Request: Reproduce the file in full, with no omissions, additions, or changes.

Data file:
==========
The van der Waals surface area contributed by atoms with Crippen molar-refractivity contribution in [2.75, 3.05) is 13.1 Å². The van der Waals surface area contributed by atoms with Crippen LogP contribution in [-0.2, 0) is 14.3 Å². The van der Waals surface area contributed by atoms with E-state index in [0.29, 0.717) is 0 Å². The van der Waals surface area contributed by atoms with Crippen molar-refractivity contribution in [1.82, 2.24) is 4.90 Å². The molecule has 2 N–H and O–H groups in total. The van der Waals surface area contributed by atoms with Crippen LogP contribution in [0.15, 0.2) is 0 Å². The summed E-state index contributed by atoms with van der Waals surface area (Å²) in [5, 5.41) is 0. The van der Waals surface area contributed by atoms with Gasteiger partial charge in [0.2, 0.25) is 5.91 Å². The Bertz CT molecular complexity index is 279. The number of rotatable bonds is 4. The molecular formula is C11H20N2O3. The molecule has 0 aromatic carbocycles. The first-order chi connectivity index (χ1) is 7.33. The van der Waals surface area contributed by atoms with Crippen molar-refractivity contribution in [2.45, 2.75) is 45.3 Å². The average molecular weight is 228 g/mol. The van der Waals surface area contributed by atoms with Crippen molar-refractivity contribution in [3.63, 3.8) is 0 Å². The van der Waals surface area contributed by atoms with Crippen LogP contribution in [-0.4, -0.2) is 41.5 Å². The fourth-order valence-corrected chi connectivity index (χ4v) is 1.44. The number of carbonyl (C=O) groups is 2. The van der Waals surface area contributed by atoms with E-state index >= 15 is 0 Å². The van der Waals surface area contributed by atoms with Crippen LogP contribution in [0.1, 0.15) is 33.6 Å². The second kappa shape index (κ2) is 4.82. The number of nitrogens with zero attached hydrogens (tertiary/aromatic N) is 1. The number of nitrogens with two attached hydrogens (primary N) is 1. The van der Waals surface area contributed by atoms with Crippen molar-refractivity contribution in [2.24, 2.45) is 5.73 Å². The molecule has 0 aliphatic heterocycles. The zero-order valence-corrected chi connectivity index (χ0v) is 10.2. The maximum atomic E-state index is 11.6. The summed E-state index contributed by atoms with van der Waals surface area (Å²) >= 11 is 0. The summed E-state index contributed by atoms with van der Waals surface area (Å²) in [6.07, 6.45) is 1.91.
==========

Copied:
The van der Waals surface area contributed by atoms with Crippen molar-refractivity contribution in [2.75, 3.05) is 13.1 Å². The van der Waals surface area contributed by atoms with Crippen LogP contribution in [-0.2, 0) is 14.3 Å². The van der Waals surface area contributed by atoms with E-state index in [0.29, 0.717) is 0 Å². The van der Waals surface area contributed by atoms with Crippen molar-refractivity contribution in [1.82, 2.24) is 4.90 Å². The molecule has 2 N–H and O–H groups in total. The van der Waals surface area contributed by atoms with Crippen LogP contribution in [0.15, 0.2) is 0 Å². The summed E-state index contributed by atoms with van der Waals surface area (Å²) in [5, 5.41) is 0. The van der Waals surface area contributed by atoms with Gasteiger partial charge in [0.2, 0.25) is 5.91 Å². The Bertz CT molecular complexity index is 279. The number of rotatable bonds is 4. The molecular formula is C11H20N2O3. The molecule has 0 aromatic carbocycles. The first-order chi connectivity index (χ1) is 7.33. The van der Waals surface area contributed by atoms with Crippen molar-refractivity contribution in [2.45, 2.75) is 45.3 Å². The average molecular weight is 228 g/mol. The van der Waals surface area contributed by atoms with Crippen molar-refractivity contribution in [3.63, 3.8) is 0 Å². The van der Waals surface area contributed by atoms with Crippen LogP contribution in [-0.4, -0.2) is 41.5 Å². The fourth-order valence-corrected chi connectivity index (χ4v) is 1.44. The number of carbonyl (C=O) groups is 2. The van der Waals surface area contributed by atoms with E-state index >= 15 is 0 Å². The van der Waals surface area contributed by atoms with Crippen LogP contribution in [0.1, 0.15) is 33.6 Å². The second kappa shape index (κ2) is 4.82. The number of nitrogens with zero attached hydrogens (tertiary/aromatic N) is 1. The number of nitrogens with two attached hydrogens (primary N) is 1. The van der Waals surface area contributed by atoms with Crippen molar-refractivity contribution in [2.24, 2.45) is 5.73 Å². The molecule has 0 aliphatic heterocycles. The zero-order valence-corrected chi connectivity index (χ0v) is 10.2. The maximum atomic E-state index is 11.6. The summed E-state index contributed by atoms with van der Waals surface area (Å²) >= 11 is 0. The summed E-state index contributed by atoms with van der Waals surface area (Å²) in [6.07, 6.45) is 1.91.